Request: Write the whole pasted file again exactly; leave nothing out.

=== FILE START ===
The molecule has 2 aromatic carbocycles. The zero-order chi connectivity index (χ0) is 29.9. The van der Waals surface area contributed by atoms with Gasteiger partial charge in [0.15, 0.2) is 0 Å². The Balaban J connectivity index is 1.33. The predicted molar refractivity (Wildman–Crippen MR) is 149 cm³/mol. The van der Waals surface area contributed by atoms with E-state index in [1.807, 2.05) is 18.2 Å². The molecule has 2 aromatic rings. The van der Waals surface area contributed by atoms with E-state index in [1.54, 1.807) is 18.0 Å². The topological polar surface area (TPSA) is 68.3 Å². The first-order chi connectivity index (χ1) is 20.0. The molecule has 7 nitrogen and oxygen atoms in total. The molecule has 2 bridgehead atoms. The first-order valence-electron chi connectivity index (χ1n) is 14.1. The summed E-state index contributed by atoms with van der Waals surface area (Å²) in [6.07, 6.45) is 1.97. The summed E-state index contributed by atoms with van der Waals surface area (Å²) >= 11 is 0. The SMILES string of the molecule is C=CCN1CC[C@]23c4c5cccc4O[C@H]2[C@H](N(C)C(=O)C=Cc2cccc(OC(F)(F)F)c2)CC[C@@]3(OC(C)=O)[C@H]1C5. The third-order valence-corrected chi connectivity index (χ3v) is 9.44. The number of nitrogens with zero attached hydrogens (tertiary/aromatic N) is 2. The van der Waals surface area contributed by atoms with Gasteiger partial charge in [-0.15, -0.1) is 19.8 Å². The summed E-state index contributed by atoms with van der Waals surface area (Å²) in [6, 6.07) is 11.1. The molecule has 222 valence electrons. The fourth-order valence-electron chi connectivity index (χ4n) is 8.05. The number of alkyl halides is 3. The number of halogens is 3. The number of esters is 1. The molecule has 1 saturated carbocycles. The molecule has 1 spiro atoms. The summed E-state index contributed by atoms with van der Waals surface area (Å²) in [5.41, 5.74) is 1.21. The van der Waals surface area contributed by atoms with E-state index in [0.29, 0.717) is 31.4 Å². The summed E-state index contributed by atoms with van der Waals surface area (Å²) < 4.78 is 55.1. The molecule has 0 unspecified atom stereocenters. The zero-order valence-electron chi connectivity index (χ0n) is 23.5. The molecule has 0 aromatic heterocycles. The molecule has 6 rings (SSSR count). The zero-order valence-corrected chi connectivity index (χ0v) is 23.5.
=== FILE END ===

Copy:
The molecule has 2 aromatic carbocycles. The zero-order chi connectivity index (χ0) is 29.9. The van der Waals surface area contributed by atoms with Gasteiger partial charge in [0.15, 0.2) is 0 Å². The Balaban J connectivity index is 1.33. The predicted molar refractivity (Wildman–Crippen MR) is 149 cm³/mol. The van der Waals surface area contributed by atoms with E-state index in [1.807, 2.05) is 18.2 Å². The molecule has 2 aromatic rings. The van der Waals surface area contributed by atoms with E-state index in [1.54, 1.807) is 18.0 Å². The topological polar surface area (TPSA) is 68.3 Å². The first-order chi connectivity index (χ1) is 20.0. The molecule has 7 nitrogen and oxygen atoms in total. The molecule has 2 bridgehead atoms. The first-order valence-electron chi connectivity index (χ1n) is 14.1. The summed E-state index contributed by atoms with van der Waals surface area (Å²) in [6.07, 6.45) is 1.97. The summed E-state index contributed by atoms with van der Waals surface area (Å²) >= 11 is 0. The SMILES string of the molecule is C=CCN1CC[C@]23c4c5cccc4O[C@H]2[C@H](N(C)C(=O)C=Cc2cccc(OC(F)(F)F)c2)CC[C@@]3(OC(C)=O)[C@H]1C5. The third-order valence-corrected chi connectivity index (χ3v) is 9.44. The number of nitrogens with zero attached hydrogens (tertiary/aromatic N) is 2. The van der Waals surface area contributed by atoms with Gasteiger partial charge in [-0.15, -0.1) is 19.8 Å². The summed E-state index contributed by atoms with van der Waals surface area (Å²) in [6, 6.07) is 11.1. The molecule has 222 valence electrons. The fourth-order valence-electron chi connectivity index (χ4n) is 8.05. The number of alkyl halides is 3. The number of halogens is 3. The number of esters is 1. The molecule has 1 saturated carbocycles. The molecule has 1 spiro atoms. The summed E-state index contributed by atoms with van der Waals surface area (Å²) in [5.41, 5.74) is 1.21. The van der Waals surface area contributed by atoms with E-state index in [0.29, 0.717) is 31.4 Å². The summed E-state index contributed by atoms with van der Waals surface area (Å²) < 4.78 is 55.1. The molecule has 0 unspecified atom stereocenters. The zero-order valence-electron chi connectivity index (χ0n) is 23.5. The molecule has 0 aromatic heterocycles. The molecule has 6 rings (SSSR count). The zero-order valence-corrected chi connectivity index (χ0v) is 23.5.